Why Ligonier, Penn., Is a Great Place to Retire
In southwestern Pennsylvania, this small-town is a nostalgic icon.
Nearby large city: Pittsburgh
What $300,000 will buy: 3-bedroom, 3-bath renovated cottage on 2 acres near the state park and golf course
Paul Fry, 63, a lifelong resident and secretary-treasurer of Ligonier Borough, says friends who return for reunions are surprised at how little the town has changed since their high school days. “People who had to move away to earn a living want to move back to town,” he says. “They just love the charm and the atmosphere.”
If you need specialized health care or want to see a Broadway show, Pittsburgh is about an hour and 10 minutes away. Can’t get tickets to see the Steelers play? You can watch the six-time Super Bowl champions practice at their summer training camp at St. Vincent College in Latrobe, just 20 minutes away. Admission to the training camp is free.
The nearby Laurel Mountain Ski Resort is nestled in Pennsylvania’s Laurel Highlands, where you can bike, hike and go whitewater rafting. Fallingwater, the historic home designed by Frank Lloyd Wright for Pittsburgh’s Kaufmann family, is about 45 minutes away.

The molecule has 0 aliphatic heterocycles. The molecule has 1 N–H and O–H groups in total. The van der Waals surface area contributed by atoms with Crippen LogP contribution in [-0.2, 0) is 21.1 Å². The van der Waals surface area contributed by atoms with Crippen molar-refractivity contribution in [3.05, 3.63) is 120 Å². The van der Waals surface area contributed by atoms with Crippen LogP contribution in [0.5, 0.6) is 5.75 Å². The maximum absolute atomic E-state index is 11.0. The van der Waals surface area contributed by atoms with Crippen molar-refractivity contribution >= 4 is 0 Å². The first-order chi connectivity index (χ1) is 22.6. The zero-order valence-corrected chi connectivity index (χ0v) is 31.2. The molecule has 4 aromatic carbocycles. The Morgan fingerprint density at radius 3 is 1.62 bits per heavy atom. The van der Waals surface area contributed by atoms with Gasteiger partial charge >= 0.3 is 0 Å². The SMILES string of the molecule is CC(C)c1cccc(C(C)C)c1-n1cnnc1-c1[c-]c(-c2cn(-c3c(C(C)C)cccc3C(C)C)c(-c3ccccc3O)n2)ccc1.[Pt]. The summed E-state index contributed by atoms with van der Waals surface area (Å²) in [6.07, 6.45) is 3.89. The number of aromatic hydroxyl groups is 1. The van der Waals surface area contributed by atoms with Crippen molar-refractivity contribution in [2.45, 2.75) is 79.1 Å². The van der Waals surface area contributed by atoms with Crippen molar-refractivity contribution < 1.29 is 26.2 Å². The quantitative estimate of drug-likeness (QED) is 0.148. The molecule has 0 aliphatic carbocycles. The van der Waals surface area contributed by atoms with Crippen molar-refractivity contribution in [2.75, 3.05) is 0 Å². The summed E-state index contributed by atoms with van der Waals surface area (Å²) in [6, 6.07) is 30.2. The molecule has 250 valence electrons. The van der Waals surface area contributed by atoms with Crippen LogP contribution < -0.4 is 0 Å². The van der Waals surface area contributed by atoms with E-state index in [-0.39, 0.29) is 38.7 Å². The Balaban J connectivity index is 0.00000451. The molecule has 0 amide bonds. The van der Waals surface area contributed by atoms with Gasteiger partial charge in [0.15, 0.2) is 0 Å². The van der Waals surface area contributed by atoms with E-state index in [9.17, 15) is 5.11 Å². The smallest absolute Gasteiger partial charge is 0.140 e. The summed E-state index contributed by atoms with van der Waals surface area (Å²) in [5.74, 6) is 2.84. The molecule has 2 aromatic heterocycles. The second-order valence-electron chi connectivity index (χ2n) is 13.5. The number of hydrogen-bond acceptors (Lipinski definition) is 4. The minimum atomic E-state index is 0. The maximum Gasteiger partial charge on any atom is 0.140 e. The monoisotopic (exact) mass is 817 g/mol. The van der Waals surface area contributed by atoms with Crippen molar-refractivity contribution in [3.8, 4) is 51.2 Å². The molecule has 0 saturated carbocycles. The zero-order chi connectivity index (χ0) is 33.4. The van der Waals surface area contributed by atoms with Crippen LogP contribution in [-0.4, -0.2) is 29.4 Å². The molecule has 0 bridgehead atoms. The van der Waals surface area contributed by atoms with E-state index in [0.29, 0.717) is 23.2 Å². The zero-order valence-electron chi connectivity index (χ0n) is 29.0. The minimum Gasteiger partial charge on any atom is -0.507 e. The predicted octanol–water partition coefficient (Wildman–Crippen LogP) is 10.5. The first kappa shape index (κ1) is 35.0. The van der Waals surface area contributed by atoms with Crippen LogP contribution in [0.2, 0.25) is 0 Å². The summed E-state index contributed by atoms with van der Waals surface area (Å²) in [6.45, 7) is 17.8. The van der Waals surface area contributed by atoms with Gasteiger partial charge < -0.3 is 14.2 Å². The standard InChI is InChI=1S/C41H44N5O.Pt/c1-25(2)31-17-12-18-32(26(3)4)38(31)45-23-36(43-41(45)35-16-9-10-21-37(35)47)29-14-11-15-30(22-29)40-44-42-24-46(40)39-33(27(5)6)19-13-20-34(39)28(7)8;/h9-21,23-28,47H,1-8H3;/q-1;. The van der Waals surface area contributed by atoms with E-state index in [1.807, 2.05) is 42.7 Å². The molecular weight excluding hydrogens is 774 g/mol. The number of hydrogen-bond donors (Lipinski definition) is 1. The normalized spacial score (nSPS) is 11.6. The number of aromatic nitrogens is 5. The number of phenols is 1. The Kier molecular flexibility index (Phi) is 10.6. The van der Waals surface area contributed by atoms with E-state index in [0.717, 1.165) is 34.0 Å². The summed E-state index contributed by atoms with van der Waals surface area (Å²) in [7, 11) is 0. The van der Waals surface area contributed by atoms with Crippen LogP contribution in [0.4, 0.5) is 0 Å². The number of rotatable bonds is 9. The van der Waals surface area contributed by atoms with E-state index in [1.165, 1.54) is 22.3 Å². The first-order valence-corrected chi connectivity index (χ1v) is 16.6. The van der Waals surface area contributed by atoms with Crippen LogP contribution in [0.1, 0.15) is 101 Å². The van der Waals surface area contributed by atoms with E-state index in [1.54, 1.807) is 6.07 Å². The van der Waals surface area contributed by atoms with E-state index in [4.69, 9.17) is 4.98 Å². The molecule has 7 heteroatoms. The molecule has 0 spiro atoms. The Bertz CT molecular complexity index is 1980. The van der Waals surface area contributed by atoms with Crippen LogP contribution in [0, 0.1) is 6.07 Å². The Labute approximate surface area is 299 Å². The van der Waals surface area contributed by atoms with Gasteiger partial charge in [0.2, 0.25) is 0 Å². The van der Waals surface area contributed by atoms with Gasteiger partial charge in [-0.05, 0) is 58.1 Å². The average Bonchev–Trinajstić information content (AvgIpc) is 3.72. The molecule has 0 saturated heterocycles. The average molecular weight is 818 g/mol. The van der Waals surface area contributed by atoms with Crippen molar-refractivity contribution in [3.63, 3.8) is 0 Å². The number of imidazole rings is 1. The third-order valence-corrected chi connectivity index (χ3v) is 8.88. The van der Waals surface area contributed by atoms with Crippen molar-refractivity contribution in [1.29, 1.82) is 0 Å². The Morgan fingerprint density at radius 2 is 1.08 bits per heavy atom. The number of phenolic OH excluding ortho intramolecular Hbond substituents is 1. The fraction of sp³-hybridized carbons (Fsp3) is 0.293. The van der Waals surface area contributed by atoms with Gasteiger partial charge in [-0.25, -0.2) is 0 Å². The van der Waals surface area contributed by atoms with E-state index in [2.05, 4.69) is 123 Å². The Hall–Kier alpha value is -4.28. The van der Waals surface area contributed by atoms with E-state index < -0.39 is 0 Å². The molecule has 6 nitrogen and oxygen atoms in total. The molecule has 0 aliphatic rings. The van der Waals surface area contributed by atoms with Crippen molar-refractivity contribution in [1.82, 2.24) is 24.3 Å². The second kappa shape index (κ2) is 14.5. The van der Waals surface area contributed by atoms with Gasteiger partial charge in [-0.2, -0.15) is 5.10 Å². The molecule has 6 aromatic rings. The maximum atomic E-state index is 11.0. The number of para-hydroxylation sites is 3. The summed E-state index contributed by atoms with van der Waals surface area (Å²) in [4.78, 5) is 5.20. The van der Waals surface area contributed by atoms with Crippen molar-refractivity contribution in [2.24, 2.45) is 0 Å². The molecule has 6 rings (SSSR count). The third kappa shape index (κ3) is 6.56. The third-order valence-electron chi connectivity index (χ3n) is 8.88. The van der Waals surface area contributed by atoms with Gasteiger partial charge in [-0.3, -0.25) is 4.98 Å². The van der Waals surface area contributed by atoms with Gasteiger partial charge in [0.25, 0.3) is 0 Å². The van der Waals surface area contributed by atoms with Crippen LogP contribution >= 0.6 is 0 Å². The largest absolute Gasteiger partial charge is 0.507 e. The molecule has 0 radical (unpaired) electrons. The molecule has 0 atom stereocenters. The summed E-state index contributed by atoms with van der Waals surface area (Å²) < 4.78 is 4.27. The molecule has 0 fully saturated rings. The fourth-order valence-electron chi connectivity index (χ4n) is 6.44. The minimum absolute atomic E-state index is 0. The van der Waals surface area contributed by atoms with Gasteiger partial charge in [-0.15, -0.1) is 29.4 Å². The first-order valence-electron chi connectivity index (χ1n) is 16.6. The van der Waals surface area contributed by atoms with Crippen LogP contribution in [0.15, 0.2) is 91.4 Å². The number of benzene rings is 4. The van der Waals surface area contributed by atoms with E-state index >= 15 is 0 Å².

A regular influx of tourists means that Ligonier has an unusually large number of retail establishments for a town of its size, with more than 60 restaurants and shops. Need to entertain the grandkids? Idlewild park, featuring more than 35 rides and attractions, including Story Book Forest, is five minutes from downtown.
Homes in Ligonier include close-to-town colonials for less than $200,000 and mountain homes with lots of land for $300,000 and up. The median property tax in Westmoreland County, where Ligonier is located, is $2,010.
Pennsylvania doesn’t tax Social Security benefits or distributions from 401(k)s, IRAs and other retirement plans. The state has an inheritance tax ranging from 4.5% to 12%, depending on the relationship of the heirs to the decedent.